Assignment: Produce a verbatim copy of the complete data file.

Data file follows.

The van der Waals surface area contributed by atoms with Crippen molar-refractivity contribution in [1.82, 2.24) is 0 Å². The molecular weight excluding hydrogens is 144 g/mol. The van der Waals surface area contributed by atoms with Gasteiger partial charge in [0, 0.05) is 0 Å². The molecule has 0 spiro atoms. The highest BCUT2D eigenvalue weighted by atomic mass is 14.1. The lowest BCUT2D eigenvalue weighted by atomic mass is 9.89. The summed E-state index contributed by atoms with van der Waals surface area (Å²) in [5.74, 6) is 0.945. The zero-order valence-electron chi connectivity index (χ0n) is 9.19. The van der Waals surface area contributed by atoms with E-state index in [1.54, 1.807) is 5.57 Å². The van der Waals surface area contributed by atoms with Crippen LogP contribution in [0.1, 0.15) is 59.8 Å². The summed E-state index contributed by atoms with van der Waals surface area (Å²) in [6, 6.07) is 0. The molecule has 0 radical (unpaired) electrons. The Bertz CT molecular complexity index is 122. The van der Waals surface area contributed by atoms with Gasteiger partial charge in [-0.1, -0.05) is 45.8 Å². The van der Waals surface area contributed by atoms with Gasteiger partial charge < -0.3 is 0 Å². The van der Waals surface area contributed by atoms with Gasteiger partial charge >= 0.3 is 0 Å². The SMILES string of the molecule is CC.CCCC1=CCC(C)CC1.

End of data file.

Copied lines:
The van der Waals surface area contributed by atoms with Crippen molar-refractivity contribution in [1.82, 2.24) is 0 Å². The molecular weight excluding hydrogens is 144 g/mol. The van der Waals surface area contributed by atoms with Gasteiger partial charge in [0, 0.05) is 0 Å². The molecule has 0 spiro atoms. The highest BCUT2D eigenvalue weighted by atomic mass is 14.1. The lowest BCUT2D eigenvalue weighted by atomic mass is 9.89. The summed E-state index contributed by atoms with van der Waals surface area (Å²) in [5.74, 6) is 0.945. The zero-order valence-electron chi connectivity index (χ0n) is 9.19. The van der Waals surface area contributed by atoms with E-state index in [1.54, 1.807) is 5.57 Å². The van der Waals surface area contributed by atoms with Crippen LogP contribution in [0.1, 0.15) is 59.8 Å². The summed E-state index contributed by atoms with van der Waals surface area (Å²) in [6, 6.07) is 0. The molecule has 0 radical (unpaired) electrons. The Bertz CT molecular complexity index is 122. The van der Waals surface area contributed by atoms with Gasteiger partial charge in [-0.1, -0.05) is 45.8 Å². The van der Waals surface area contributed by atoms with Gasteiger partial charge < -0.3 is 0 Å². The van der Waals surface area contributed by atoms with Gasteiger partial charge >= 0.3 is 0 Å². The SMILES string of the molecule is CC.CCCC1=CCC(C)CC1.